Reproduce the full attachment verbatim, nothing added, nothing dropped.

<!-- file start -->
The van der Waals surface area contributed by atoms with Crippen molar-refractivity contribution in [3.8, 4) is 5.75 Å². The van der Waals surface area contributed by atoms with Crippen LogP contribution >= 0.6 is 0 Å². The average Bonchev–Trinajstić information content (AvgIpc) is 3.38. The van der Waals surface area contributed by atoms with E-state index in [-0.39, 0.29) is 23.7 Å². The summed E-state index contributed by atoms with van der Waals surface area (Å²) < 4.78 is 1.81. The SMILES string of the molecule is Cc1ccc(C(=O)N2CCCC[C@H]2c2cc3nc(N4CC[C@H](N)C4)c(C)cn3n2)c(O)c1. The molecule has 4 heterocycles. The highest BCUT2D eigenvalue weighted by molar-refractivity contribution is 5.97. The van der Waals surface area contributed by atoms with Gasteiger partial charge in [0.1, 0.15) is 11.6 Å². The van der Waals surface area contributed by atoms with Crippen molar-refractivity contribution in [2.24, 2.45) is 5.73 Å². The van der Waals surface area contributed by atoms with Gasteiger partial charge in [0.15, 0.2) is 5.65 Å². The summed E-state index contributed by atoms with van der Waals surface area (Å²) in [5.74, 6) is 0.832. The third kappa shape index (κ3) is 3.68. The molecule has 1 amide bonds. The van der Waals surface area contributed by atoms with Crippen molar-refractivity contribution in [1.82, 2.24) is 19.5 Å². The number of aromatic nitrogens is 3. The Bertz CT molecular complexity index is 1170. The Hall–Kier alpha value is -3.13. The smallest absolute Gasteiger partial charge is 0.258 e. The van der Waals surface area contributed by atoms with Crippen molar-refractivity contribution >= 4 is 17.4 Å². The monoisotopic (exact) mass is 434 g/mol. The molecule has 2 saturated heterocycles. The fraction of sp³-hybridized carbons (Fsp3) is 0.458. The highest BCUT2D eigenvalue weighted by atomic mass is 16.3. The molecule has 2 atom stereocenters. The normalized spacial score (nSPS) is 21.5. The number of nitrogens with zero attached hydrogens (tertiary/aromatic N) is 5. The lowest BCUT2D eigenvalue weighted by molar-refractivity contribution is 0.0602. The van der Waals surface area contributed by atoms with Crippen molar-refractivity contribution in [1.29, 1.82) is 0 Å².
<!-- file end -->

The van der Waals surface area contributed by atoms with Crippen molar-refractivity contribution in [3.8, 4) is 5.75 Å². The van der Waals surface area contributed by atoms with Crippen LogP contribution >= 0.6 is 0 Å². The average Bonchev–Trinajstić information content (AvgIpc) is 3.38. The van der Waals surface area contributed by atoms with E-state index in [-0.39, 0.29) is 23.7 Å². The summed E-state index contributed by atoms with van der Waals surface area (Å²) < 4.78 is 1.81. The SMILES string of the molecule is Cc1ccc(C(=O)N2CCCC[C@H]2c2cc3nc(N4CC[C@H](N)C4)c(C)cn3n2)c(O)c1. The molecule has 4 heterocycles. The highest BCUT2D eigenvalue weighted by molar-refractivity contribution is 5.97. The van der Waals surface area contributed by atoms with Gasteiger partial charge in [0.1, 0.15) is 11.6 Å². The van der Waals surface area contributed by atoms with Crippen molar-refractivity contribution in [2.24, 2.45) is 5.73 Å². The van der Waals surface area contributed by atoms with Gasteiger partial charge in [0.15, 0.2) is 5.65 Å². The summed E-state index contributed by atoms with van der Waals surface area (Å²) in [5.74, 6) is 0.832. The third kappa shape index (κ3) is 3.68. The molecule has 1 amide bonds. The van der Waals surface area contributed by atoms with Crippen molar-refractivity contribution in [1.82, 2.24) is 19.5 Å². The number of aromatic nitrogens is 3. The Bertz CT molecular complexity index is 1170. The Hall–Kier alpha value is -3.13. The smallest absolute Gasteiger partial charge is 0.258 e. The van der Waals surface area contributed by atoms with Crippen molar-refractivity contribution >= 4 is 17.4 Å². The monoisotopic (exact) mass is 434 g/mol. The molecule has 2 saturated heterocycles. The fraction of sp³-hybridized carbons (Fsp3) is 0.458. The highest BCUT2D eigenvalue weighted by atomic mass is 16.3. The molecule has 2 atom stereocenters. The normalized spacial score (nSPS) is 21.5. The number of nitrogens with zero attached hydrogens (tertiary/aromatic N) is 5. The lowest BCUT2D eigenvalue weighted by molar-refractivity contribution is 0.0602. The van der Waals surface area contributed by atoms with Crippen molar-refractivity contribution in [1.29, 1.82) is 0 Å².